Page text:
• Re: (Score:3, Insightful)

      by Arccot (1115809)

      Ok, I'm Canadian so I could be very wrong, but it certainly seems that Citibank is regularly the target of hackers/phishers/scammers. I often get emails from Citibank asking me to update my account information (obviously, I don't have an account...) but other banks seem to be subject to similar attacks far less often. Were I American, methinks I'd be picking just about any bank other than Citibank...

      It's just because they're huge, they get targeted more often. It's the same problem with Chase Bank.

      But yes, using a smaller bank would help, even if it is possibly less convenient.

  • by InlawBiker (1124825) on Thursday June 26, 2008 @04:32PM (#23956287)

    From the article: "...What's more, neither Citibank nor the third-party transaction processor involved in the breach has warned consumers to watch for fraudulent withdrawals, raising questions about the disclosure policies in the financial industry. Citibank spokesman Robert Julavits says the bank "has complied with all applicable notification requirements."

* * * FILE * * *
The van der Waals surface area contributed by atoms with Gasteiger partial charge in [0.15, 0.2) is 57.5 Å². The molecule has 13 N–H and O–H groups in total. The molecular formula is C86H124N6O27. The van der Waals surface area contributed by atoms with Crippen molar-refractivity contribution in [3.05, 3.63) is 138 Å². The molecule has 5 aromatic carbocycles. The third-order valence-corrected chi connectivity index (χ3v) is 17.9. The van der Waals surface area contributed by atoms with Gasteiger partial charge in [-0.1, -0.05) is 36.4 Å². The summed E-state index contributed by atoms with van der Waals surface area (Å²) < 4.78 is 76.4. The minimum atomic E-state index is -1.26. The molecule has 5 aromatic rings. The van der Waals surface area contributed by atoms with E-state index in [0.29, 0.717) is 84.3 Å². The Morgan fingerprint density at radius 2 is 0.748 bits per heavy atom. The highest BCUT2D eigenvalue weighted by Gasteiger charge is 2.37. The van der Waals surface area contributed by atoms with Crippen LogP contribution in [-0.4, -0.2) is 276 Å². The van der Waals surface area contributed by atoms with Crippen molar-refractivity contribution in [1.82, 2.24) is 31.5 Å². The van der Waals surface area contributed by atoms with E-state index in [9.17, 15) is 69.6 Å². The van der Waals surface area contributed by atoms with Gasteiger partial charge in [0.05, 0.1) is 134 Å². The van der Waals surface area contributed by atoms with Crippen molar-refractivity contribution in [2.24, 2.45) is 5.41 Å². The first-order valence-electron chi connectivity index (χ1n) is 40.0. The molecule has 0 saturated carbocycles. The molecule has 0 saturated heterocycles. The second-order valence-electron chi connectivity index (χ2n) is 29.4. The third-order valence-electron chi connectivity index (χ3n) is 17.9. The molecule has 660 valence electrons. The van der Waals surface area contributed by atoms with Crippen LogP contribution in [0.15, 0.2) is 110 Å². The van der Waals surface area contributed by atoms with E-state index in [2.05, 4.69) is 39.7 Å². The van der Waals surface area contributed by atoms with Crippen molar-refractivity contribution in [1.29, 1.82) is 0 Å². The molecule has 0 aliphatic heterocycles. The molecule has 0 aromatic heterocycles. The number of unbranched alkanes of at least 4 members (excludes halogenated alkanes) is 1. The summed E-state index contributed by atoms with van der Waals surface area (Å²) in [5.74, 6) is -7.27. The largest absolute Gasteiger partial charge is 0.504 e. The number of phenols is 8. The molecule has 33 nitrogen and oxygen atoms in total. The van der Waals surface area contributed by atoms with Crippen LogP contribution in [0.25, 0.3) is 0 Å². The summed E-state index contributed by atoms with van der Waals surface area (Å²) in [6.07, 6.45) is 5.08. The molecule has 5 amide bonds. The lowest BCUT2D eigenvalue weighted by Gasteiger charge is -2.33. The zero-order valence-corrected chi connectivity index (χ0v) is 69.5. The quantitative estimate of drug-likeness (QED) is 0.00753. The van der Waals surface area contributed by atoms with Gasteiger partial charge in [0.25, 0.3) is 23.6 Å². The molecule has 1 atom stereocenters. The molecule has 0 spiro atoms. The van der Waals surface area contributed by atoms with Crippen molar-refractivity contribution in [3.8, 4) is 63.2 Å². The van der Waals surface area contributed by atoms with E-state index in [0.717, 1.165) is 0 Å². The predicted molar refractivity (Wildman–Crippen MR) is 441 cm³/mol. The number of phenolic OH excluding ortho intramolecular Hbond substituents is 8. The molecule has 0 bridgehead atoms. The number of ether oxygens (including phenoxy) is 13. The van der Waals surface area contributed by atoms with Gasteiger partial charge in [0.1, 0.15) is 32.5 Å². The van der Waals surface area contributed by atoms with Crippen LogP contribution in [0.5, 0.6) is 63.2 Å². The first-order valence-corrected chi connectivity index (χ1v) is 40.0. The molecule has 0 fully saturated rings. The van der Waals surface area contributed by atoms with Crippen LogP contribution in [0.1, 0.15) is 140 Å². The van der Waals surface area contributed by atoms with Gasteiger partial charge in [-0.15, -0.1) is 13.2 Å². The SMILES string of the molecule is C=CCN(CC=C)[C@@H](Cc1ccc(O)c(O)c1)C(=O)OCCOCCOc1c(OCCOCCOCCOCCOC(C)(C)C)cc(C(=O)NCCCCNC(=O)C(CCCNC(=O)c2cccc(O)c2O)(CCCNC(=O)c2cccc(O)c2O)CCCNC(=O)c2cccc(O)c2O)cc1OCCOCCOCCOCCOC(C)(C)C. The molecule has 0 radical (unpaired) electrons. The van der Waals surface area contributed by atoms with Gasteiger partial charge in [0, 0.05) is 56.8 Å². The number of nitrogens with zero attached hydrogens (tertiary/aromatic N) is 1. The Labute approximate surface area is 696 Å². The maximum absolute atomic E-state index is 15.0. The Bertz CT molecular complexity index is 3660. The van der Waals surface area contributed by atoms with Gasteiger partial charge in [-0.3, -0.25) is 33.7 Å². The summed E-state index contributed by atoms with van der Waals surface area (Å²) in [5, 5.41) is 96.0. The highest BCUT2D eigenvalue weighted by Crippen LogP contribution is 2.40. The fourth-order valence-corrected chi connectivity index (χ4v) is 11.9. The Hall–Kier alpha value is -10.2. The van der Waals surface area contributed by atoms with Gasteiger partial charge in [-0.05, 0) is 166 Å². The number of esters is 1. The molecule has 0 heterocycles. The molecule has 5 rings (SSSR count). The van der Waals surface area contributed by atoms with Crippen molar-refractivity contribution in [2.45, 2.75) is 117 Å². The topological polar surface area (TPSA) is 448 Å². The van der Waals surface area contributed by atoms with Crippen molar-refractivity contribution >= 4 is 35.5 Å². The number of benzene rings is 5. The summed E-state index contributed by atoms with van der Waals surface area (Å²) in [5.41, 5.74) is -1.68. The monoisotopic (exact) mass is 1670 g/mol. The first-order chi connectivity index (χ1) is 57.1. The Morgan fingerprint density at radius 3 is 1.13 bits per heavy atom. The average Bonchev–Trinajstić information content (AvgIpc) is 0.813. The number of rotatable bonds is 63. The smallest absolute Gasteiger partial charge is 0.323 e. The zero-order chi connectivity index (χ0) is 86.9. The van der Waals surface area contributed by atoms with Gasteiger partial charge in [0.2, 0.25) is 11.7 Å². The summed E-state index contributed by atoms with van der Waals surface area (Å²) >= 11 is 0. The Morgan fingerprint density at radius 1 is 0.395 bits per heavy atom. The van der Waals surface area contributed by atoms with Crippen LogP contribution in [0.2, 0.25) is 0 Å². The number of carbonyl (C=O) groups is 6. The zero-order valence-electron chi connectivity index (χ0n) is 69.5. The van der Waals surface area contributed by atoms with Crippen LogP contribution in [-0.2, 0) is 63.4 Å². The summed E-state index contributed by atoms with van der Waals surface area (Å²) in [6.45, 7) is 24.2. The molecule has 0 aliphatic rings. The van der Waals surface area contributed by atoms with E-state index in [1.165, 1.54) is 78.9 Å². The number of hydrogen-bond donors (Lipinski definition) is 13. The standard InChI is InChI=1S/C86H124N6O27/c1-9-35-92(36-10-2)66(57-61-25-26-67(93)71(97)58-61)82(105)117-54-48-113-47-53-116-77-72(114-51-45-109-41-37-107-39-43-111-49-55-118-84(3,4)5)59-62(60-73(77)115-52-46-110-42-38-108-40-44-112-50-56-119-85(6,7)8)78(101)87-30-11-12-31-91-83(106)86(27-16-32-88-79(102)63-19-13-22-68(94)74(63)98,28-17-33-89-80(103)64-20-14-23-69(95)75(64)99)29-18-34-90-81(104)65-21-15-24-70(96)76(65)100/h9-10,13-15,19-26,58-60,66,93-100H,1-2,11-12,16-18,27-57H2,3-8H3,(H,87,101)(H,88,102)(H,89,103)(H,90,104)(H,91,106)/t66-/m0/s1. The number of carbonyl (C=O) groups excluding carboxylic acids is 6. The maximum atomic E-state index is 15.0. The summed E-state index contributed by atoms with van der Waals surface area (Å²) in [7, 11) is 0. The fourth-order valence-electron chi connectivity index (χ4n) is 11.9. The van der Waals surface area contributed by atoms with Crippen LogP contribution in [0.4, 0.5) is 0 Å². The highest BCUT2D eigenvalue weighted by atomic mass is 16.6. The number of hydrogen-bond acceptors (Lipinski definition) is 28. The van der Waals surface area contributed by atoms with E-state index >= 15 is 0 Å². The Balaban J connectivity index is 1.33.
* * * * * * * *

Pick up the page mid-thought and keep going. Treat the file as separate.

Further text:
But according to the Payment Card Industry's own rules and the disclosure laws of NY, in the event of a breach the company must follow these rules:

    * Notification: Most expedient time possible, without unreasonable delay

    * Civil or criminal penalty for failure to promptly disclose

    So in other words they were more than happy to keep this secret to themselves.

  • to no more online digital financial transactions.

    Considering how they did this, there is no security ID method that is actually secure.

  • by Bomarc (306716) on Thursday June 26, 2008 @04:54PM (#23956799) Homepage
    Whew, I'm glad to know that our business partners are secure. Our business just decided to use "Citi", and they have assured us that they are secure. Oh - wait, isn't Citi the same as "CitiBank"?

    On the more serious side: They insist on using REAL customer data for testing, their test systems are not in sync with production, their test practices are VERY bad....

    It comes as no surprise that they've had a break-in.
  • by drusifer2 (1092019) on Thursday June 26, 2008 @05:08PM (#23957153)